I’m in a slight quandary over the subject of passion. What is it? Where does it come from? What makes some people passionate over painting and others collecting engine numbers of locomotives: train spotters, they still exist, you know. Is it not odd that one person’s pleasure is another person’s dread? Take myself for example; I don’t play computer games, not on tablets, phones, gizmo’s, gadgets, boxes – none of it works for me. I don’t play them to relax me or stimulate me; I don’t play them to beat them or to be beaten by them; I don’t anticipate the next release since I live in my own little world of not being aware of their first release. I don’t do games. There’s just no passion for them. Other people do, lots of people in fact, there’s a whole industry built around it I understand.
So what is passion? Wikipedia says: ‘Passion (from the Latin verb patere meaning to suffer) is a term applied to a very strong feeling about a person or thing. Passion is an intense emotion, compelling enthusiasm or desire for anything.’
Passion burns. Its symbol is fire. It consumes.
So what are you passionate about? Or perhaps this question is more appropriate – What were you passion about? Since passion can be killed, it can die. Experience teaches that many of our passions get crushed. And often they get crushed not by big things, but by lots of little things which when added together make the big thing which kills passion. Discouragement, disappointment, frustration, criticism, time restrictions, a lack of funds – all of these things act as passion killers.
To keep passion alive we have to work with it and not against it. Passion needs fuel if it is to keep on burning; we have to tend our passions to keep them alive. Consider what Paul said to the young Timothy. ‘For this reason I remind you to fan into flame the gift of God, which is in you through the laying on of my hands. (1 Tim 2:6)’ He needed to work at. Undoubtedly God had given Timothy gifts, but Paul knows that any gift not tended can be lost; any passion not kindled will slowly ebb away.
Still not sure what your passion is? Then sit down, open your mind and be prepared to be blown away. This statement, by John Eldridge, if read on a warm summers days whilst sipping a cool beverage will change your life if you act on it. Here goes…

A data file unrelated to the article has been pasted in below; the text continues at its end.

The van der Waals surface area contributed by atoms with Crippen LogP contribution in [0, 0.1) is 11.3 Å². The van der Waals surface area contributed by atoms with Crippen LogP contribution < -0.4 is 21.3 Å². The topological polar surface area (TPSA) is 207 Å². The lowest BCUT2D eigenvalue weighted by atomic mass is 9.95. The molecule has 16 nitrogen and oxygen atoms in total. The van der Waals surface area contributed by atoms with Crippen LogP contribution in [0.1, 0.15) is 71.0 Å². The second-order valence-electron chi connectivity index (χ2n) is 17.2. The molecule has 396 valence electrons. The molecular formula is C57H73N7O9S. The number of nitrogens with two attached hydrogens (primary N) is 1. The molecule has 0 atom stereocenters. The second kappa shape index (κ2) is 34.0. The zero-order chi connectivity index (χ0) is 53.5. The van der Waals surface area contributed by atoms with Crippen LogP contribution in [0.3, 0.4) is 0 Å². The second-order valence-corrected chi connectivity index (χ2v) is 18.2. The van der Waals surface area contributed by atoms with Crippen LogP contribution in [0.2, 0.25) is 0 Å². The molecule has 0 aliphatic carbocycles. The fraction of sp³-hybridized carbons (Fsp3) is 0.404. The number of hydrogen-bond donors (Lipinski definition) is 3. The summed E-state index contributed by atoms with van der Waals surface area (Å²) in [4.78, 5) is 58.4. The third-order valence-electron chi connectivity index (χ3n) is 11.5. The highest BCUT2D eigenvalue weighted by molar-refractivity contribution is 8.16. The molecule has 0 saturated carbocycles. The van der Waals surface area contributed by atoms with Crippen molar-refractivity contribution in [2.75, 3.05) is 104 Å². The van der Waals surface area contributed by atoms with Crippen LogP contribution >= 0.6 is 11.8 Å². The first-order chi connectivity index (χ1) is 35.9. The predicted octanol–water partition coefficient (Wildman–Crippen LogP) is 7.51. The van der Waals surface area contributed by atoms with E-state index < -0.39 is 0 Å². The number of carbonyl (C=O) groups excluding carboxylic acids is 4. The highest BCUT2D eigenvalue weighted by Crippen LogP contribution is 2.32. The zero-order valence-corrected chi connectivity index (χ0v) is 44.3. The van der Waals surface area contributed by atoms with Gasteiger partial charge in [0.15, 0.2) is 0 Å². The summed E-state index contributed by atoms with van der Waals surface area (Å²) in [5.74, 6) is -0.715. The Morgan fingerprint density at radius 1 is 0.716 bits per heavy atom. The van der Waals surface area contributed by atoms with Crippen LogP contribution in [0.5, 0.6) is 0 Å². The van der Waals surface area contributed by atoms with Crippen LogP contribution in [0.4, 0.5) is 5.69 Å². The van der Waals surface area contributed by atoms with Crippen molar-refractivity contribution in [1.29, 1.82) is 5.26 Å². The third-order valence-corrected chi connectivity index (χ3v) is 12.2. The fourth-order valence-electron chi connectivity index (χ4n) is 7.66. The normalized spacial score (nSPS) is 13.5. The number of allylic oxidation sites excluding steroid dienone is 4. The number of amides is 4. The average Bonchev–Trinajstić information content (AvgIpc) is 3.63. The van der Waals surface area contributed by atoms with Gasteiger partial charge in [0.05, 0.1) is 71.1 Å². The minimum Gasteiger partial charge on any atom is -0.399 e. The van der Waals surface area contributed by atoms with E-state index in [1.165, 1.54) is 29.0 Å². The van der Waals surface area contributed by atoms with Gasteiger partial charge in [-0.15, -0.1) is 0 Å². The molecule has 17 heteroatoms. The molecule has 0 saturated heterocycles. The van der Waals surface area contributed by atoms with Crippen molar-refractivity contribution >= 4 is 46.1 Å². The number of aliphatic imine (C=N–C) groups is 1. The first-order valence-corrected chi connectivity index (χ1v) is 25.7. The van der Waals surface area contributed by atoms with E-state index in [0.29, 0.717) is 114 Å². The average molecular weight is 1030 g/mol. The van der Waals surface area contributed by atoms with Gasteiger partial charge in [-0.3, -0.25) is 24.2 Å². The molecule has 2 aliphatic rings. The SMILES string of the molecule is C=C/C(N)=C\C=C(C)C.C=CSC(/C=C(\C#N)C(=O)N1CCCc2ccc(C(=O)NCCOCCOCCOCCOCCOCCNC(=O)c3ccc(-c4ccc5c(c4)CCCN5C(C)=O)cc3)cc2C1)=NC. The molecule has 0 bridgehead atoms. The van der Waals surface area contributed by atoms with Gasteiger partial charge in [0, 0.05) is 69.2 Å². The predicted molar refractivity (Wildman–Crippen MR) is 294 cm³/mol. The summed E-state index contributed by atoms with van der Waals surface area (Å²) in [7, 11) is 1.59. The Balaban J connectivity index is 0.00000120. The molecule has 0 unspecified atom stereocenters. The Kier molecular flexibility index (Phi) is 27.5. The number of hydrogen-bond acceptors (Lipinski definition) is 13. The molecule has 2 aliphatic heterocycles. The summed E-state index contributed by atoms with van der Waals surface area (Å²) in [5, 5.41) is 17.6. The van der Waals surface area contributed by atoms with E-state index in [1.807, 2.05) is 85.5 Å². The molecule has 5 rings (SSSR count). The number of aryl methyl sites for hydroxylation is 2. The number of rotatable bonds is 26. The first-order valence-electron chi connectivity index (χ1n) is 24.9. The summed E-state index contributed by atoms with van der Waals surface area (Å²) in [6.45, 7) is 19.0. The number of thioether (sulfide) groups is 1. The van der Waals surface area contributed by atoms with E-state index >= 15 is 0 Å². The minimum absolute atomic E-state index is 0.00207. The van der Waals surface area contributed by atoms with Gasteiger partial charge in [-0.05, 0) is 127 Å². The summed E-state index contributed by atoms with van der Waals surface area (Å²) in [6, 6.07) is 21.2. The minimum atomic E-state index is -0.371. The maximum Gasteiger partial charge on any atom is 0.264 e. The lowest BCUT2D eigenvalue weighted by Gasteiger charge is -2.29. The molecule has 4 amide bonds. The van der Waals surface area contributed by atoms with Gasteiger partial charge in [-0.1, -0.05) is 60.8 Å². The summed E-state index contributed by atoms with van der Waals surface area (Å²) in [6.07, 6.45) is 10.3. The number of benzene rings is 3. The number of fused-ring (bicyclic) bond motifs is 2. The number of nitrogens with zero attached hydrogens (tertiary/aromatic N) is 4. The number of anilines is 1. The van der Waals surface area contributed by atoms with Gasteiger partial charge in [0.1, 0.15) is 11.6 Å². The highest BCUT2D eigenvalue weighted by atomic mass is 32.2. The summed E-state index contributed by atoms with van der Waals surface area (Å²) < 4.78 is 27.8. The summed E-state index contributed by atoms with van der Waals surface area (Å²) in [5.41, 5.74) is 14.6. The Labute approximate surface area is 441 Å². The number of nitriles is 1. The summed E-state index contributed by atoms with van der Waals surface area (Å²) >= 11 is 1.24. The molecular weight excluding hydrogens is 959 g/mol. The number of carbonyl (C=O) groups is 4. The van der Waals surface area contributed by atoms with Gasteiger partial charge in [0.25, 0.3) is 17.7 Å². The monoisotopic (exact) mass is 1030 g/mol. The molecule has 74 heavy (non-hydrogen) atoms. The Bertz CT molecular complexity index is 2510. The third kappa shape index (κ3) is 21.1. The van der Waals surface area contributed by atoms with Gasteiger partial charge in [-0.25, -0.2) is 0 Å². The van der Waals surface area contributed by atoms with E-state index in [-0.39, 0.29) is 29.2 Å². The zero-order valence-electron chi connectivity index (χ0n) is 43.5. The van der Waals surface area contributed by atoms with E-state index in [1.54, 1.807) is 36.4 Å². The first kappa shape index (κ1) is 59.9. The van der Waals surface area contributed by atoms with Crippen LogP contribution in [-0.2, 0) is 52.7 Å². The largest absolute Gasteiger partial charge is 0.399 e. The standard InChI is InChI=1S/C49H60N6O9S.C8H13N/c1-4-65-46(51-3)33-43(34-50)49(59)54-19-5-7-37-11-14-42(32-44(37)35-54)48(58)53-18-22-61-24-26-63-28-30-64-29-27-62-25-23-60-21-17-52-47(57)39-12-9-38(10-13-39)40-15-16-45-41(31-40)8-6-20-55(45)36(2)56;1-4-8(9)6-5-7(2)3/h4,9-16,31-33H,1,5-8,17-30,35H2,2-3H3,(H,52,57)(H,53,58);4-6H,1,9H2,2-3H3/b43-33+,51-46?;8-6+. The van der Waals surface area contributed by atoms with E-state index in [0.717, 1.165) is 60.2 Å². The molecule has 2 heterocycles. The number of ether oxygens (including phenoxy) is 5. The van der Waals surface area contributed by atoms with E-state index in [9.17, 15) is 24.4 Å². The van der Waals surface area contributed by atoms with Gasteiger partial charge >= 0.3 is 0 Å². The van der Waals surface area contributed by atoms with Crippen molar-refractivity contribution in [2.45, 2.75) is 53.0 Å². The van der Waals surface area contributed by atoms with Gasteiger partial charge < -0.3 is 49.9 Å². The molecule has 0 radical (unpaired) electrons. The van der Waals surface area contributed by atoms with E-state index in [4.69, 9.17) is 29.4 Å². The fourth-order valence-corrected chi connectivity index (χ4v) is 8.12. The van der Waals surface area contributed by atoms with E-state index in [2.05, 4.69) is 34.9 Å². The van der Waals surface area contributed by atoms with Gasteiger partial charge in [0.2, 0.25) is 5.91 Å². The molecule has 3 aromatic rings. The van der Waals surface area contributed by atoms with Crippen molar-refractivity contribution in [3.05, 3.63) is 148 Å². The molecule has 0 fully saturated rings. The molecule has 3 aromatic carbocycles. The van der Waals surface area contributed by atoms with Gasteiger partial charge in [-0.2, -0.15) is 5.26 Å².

“Do not ask yourself what the world needs, ask yourself, what makes you come alive inside, for what the world needs is people who have come alive inside.”
This is where passion is mined, in the inner desires of the human heart – go for it!
Circle of Life Is it ever right to put yourself first? I know, it’s a dangerous question to ask—and especially in a Christian context. Surely we exist to put others first—to prioritise their needs over our own. This is the Christian way—or certainly the inferred way to live as a Christian. But is it right?
Well, I’m not sure that it is right and certainly not in its entirety—and here’s why. People who give out, if not refreshed, tend to burnout—and often big time. And God does not what you burnt out—it’s not his will for you.
I mean, the church is littered with those who have ‘burnt out for Jesus’ the consequences of which have left a nasty mess for those brought in to mop up afterwards. There needs to be a different way—a burn on, but not burn out way: a sustainable way. So what is?
Well, it has to do with rhythm, cycles and seasons. Everyday has a rhythm, each week a cycle and each phase of life a season. And, at the risk of sounding like a prophecy from Ezekiel, each season has cycles that run within it and rhythms that run inside those cycles and together they become the circle of your life. The whirling and twirling of all those things come together to present you with the time of your life—in a similar way to the intricate wheels and cogs of a watch come together to present you with the time of day. Now it’s not possible here to talk about cycles and seasons but here are a few thoughts on rhythm.
People often think that rhythm is a bad thing because it leads to routines as if routines in themselves are bad for you. They’re not bad but good. Routines don’t crush you, they save you because they help to bring priority and structure to your days without which we can drift on endlessly without purpose. They provide the frameworks of work, rest and play – showing us when to start and stop certain activities – ignore them and we abuse the gift of life we’ve been offered. Do you have a partner? When was your last date night? Are you a parent? When was the last visit to the park – without the mobile, but with the kids! (I speak to myself, you understand!) And here’s a thing: Have you read a good quality book this year? If not why not – seriously, why not? Don’t you care for your soul? Now stop sinning and take a trip to Waterstones :) Okay, so I will get off my little hobby horse now – but not before I’ve made my point. Take care of yourself for goodness sake – after all God has done everything he can to take care of you through Christ – now it’s your turn.